In order to investigate the development process of crack formation in shallow-buried sandstone tunnel, biaxial compression tests were conducted on a similar model of the real straight-walled arched sandstone tunnel. The results indicate that the initial crack appeared at the arch line on both sides of the tunnel and propagated downwards, eventually leading to spalling of the rock mass on the surface of the tunnel, forming a V-shaped groove. Additionally, slab cracks were observed in the straight wall on the right side of the tunnel, which were approximately parallel to the vertical load. The failure characteristics of the tunnel were closely related to the fractal dimension of the crack geometry distribution. During the tunnel compaction and elastic deformation stage, the fractal dimension of the cracks in the tunnel surface increased linearly, while during the crack propagation stage, the fractal dimension increased gradually, with a sudden increase occurring just before the rock mass reached its peak load. The acoustic emission results revealed that AE ringing counts and amplitude were inactive during the first 4239 seconds of the test. And they only increased during the crack propagation stage. The continuous decrease of the b-value and the sudden increase of the fractal dimension of cracks can serve as a reliable precursor of tunnel failure.
With the development of China's economy, the scale of underground space development is gradually increasing, leading to an increase in the construction of tunnel engineering . Tunnel failure tests are widely used to analyze the tunnel deformation process and identify the most dangerous positions Circular and straight-walled arched tunnels are common types of tunnels used in tunnel engineering. Previous studies have conducted physical model tests on straight-walled arched tunnels, using different sample sizes and materials. Zhang et al.  conducted biaxial tests on circular sandstone tunnels with dimensions of 500mm × 500mm × 200mm. They found that the circular tunnel first developed tensile cracks at the arch haunch, followed by shear cracks on both sides of the opening, and finally, the tensile-shear cracks on both sides of the tunnel developed to the top. Gong et al.  applied true triaxial tests on straight-walled arched sandstone tunnels with dimensions of 100mm × 100mm × 100mm. They observed that the failure of the straight-walled arched tunnel mainly occurred between the two arch feet and the arch haunch, showing typical tensile plate fracture characteristics. Zhang et al.  conducted uniaxial compression tests on 100mm × 100mm × 100mm Straight-Wall-Top-Arch Roadway. They found that the straight-walled arched tunnel exhibited splitting rock burst phenomenon, and the surrounding rock fracture surface had undulating, rough features, and the surrounding rock was split into thin blocks. Zhou et al.  used similar material models of straight-walled arched structures of different sizes. They found that the crack surface of the side wall was approximately parallel to the tunnel wall, while the crack surface of the arch haunch and arch foot is at a certain angle to the tunnel wall. Pan et al.  conducted loading tests on straight-walled arched tunnels in red sandstone with different filling materials. They found that the straight-walled side of the tunnel without cracks experienced an approximately symmetrical peeling failure, while the tunnel with prefabricated cracks exhibited asymmetric brittle failure. These studies demonstrate that the sample size significantly affects the crack development characteristics and failure rate of tunnels.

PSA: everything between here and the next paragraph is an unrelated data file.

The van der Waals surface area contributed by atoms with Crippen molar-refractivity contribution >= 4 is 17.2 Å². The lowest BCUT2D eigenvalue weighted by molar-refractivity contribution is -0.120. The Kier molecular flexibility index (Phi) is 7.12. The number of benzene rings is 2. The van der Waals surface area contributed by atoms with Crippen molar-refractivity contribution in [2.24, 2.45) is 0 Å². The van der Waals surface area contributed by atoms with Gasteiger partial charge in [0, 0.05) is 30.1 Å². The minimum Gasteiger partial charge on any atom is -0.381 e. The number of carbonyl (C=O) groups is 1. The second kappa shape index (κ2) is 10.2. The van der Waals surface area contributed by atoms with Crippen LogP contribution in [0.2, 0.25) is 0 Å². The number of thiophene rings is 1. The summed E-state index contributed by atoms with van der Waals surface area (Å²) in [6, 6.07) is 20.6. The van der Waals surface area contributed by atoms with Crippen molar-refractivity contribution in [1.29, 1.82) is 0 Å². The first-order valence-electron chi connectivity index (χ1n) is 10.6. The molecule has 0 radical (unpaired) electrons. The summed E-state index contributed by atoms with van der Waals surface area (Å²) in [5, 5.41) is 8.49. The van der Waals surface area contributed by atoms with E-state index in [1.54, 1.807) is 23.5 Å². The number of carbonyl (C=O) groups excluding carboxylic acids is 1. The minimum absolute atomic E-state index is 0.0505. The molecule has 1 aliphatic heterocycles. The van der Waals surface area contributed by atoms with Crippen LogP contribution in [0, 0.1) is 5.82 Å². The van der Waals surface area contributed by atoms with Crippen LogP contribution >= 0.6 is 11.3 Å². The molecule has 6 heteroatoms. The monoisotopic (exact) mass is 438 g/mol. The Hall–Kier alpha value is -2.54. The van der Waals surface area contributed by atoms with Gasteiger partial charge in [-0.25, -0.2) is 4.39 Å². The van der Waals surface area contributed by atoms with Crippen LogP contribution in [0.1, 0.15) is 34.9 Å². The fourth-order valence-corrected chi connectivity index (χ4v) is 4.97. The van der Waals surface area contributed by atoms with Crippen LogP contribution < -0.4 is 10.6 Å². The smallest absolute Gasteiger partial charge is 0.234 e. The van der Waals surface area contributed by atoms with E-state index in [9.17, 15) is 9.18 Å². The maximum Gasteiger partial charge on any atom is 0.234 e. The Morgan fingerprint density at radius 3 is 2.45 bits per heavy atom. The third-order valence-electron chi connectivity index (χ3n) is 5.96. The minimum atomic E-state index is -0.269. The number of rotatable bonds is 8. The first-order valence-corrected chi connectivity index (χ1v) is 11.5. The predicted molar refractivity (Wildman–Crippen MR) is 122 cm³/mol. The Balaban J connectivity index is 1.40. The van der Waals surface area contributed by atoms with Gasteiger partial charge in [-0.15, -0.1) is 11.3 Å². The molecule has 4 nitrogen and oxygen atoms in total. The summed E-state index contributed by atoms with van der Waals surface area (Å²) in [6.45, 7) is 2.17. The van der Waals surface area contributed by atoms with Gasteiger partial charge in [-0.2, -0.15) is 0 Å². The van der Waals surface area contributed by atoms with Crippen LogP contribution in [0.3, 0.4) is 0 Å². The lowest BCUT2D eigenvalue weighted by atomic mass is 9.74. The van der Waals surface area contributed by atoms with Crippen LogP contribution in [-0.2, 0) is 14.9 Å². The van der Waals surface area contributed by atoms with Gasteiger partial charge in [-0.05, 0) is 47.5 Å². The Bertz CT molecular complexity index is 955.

The expansion of internal cracks in tunnels generates stress waves, and acoustic emission contains rich information about the internal microcrack activity of tunnels. Chmel and Shcherbakov  believed that acoustic emission phenomena can well reflect the development process of internal rock cracks. Hu et al.  used acoustic emission monitoring and ultrasonic testing technology to study the rock damage evolution during tunnel boring machine (TBM) excavation. They classified the surrounding rock with different degrees of damage into loose zone, damage zone, and disturbance zone. Kim et al.  considered that acoustic emission technology can determine the cracking stress and damage stress of rocks. Das et al.  conducted uniaxial compression tests on tunnel experiments, and the results showed that acoustic emission technology can analyze and predict the brittle failure of tunnels.
Although scholars have made fruitful achievements in the study of tunnel damage, previous studies generally used small-sized real rock models in tunnel model tests, with sample sizes not exceeding 200mm. Tunnel model tests with sizes larger than 500mm all used similar materials such as cement and gypsum, lacking the failure test of larger-sized real rock tunnels. This article conducted biaxial compression tests and acoustic emission monitoring on a 500mm high straight-walled arched sandstone tunnel. The tunnel failure process was visually recorded with a high-speed camera, and the crack expansion process of the straight-walled arched tunnel was interpreted. Fractal theory was used to quantitatively describe the crack expansion process, and tunnel failure precursors were explored through the acoustic emission and fractal dimension.
In summary, this study's findings contribute to the understanding of the crack expansion process of straight-walled arched tunnels and provide a quantitative method for analyzing the crack expansion process through fractal theory. The study also highlights the importance of conducting tunnel failure tests on larger-sized real rock tunnels to better understand the distribution of crack patterns in different tunnels sizes.